Stanley Hunt is a well-known Australian businessman (retired) and philanthropist. His life history has involved lines of connection between Mashan village in China, the country town of Warialda in NSW, and Sydney.
Stanley’s father, Harry Hin Hunt, was born in 1902 in Sydney but when he was a child he returned with his family to live in their ancestral village of Mashan (southwest of Zhongshan) until he was 16. He returned to Sydney in 1918 where he worked in his brother’s fruit and vegetable shop in Church Street, Parramatta. On a return visit to China, Harry married Leong Wun-Ginn of Doumen village in Zhongshan County.
Stanley was born Chan Pui-Tak in 1925 in Shekki, the County town of Zhongshan. He was educated there and in 1939 departed for Australia, via Hong Kong, with his mother and his younger sister and brother.
Mashan village and school
Mashan is situated to the south of Zhongshan and about 40 kilometres west of Macao. It is close to the Modaomen river estuary. Formerly the village was on the edge of the estuary but extensive reclamations mean it is now 2.5 kilometres from the water.
Although he did not grow up in Mashan, Stanley Hunt has been the main benefactor of the village school. In his book, From Shekki to Sydney (2009), he tells of his visit to Mashan in 1979 in the company of his wife, Val, and his father. During this visit he saw that the village children were going without a proper education due to lack of facilities, so he decided to build a school. The Mashan school, with 16 classrooms in a two-storey classroom block, The Sung-Sun Hall of Learning, was opened in 1983. Stanley named this building after his father. The whole village came to the opening ceremony and later a framed copy of the opening speech was donated to the school by the Chung Shan (Zhongshan) Society of Australia and now hangs in the library building. Stanley supported the school for many years before handing it over to the government.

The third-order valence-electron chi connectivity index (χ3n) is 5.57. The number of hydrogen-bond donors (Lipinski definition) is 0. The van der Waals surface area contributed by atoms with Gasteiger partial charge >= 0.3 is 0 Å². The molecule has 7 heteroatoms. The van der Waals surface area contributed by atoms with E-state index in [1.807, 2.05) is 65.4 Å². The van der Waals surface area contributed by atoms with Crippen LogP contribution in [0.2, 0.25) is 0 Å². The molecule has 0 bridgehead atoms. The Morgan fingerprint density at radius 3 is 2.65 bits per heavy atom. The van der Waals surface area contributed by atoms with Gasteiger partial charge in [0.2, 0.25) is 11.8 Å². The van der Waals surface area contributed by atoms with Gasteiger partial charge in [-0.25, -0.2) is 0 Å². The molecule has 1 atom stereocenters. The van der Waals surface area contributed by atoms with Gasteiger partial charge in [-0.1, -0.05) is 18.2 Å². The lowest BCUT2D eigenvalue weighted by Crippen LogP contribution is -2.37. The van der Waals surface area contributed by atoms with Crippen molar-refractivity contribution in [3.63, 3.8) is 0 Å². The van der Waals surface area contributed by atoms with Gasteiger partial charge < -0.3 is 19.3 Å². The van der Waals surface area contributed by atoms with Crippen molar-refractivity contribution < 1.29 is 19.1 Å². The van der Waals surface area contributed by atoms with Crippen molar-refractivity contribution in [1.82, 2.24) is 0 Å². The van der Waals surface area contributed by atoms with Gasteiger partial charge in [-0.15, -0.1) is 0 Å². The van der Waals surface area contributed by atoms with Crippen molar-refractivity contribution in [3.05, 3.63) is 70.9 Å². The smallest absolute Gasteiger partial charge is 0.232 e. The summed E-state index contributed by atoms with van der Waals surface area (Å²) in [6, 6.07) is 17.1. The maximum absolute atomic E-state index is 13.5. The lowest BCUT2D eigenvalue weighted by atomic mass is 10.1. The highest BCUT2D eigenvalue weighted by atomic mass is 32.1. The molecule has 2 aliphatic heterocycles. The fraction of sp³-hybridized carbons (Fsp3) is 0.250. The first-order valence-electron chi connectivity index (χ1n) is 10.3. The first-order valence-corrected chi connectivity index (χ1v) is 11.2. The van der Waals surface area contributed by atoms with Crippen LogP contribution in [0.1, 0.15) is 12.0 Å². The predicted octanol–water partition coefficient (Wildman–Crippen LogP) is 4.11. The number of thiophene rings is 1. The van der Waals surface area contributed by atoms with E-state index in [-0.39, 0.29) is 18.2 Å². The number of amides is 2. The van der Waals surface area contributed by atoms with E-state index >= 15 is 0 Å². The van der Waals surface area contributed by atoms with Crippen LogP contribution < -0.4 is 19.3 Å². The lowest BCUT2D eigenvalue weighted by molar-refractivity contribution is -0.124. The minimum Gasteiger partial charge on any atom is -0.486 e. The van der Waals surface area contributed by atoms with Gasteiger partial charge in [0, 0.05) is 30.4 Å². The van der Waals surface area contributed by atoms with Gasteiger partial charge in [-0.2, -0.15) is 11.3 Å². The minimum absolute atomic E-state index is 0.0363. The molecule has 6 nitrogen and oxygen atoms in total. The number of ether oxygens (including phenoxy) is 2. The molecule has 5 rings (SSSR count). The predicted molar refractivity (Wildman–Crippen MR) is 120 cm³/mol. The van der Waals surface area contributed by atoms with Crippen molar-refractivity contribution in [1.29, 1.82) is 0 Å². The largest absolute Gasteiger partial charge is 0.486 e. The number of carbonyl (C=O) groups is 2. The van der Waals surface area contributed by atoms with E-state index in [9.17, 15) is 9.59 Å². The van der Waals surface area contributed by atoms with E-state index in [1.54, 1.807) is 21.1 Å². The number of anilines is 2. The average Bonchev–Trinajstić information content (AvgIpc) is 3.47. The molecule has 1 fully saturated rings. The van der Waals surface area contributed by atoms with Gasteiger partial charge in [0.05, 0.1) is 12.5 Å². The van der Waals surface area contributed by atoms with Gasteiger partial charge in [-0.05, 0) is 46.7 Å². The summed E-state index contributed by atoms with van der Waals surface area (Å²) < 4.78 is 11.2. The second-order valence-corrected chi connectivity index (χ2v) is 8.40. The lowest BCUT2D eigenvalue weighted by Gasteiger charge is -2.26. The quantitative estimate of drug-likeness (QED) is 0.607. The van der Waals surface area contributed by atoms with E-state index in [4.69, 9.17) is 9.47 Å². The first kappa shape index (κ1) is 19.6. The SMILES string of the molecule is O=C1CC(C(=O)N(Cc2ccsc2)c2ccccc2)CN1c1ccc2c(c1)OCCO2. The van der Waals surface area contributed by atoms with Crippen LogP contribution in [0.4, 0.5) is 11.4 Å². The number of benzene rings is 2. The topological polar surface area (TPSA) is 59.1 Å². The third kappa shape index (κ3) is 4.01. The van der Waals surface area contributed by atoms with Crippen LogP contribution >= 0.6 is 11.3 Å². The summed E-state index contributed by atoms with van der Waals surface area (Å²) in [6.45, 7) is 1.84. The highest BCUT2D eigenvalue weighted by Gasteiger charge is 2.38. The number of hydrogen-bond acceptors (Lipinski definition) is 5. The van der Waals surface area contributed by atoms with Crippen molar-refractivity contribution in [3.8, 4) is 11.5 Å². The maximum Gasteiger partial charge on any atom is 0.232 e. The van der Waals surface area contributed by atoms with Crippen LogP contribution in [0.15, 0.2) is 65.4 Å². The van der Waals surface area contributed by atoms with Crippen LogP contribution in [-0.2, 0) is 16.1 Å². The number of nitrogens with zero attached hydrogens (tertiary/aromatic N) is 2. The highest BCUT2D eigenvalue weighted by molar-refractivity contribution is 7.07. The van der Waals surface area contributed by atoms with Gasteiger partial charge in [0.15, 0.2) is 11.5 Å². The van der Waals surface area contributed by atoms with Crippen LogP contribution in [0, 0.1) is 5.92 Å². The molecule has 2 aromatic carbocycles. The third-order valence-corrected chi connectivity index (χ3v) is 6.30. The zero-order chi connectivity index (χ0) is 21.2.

The school building constructed in Mashan in 1983 by Stanley Hunt
The flat-roofed classroom block was constructed of reinforced concrete and concrete blocks, surfaced with rock-dash stucco (stucco with fragments of crush rock embedded in it). Stanley reminisces that only inferior-quality construction materials were available in the early 1980s (China had only emerged from turmoil of the Cultural Revolution in 1976). In the 1990s a major renovation took place during which the exterior walls and parapets were covered with white ceramic tiles and a ‘wall’ of blue-tinted glass was inserted to cover the upper part of the stairwell. After the 2008 Sichuan the building standards for schools in China were upgraded and in 2012 a larger classroom blocks was built to replace. Currently the older building is vacant. In 2018 it is to be demolished to make way for a new 24-classroom building.
Two years after the Sung-Sun Hall of Learning was opened, Stanley and his five siblings contributed the funds to pay for the building of a school library, naming it the Wun-Ginn Library in honour of their mother. The building is still in use today as a library and computer lab. It retains its original grey rock-dash stucco exterior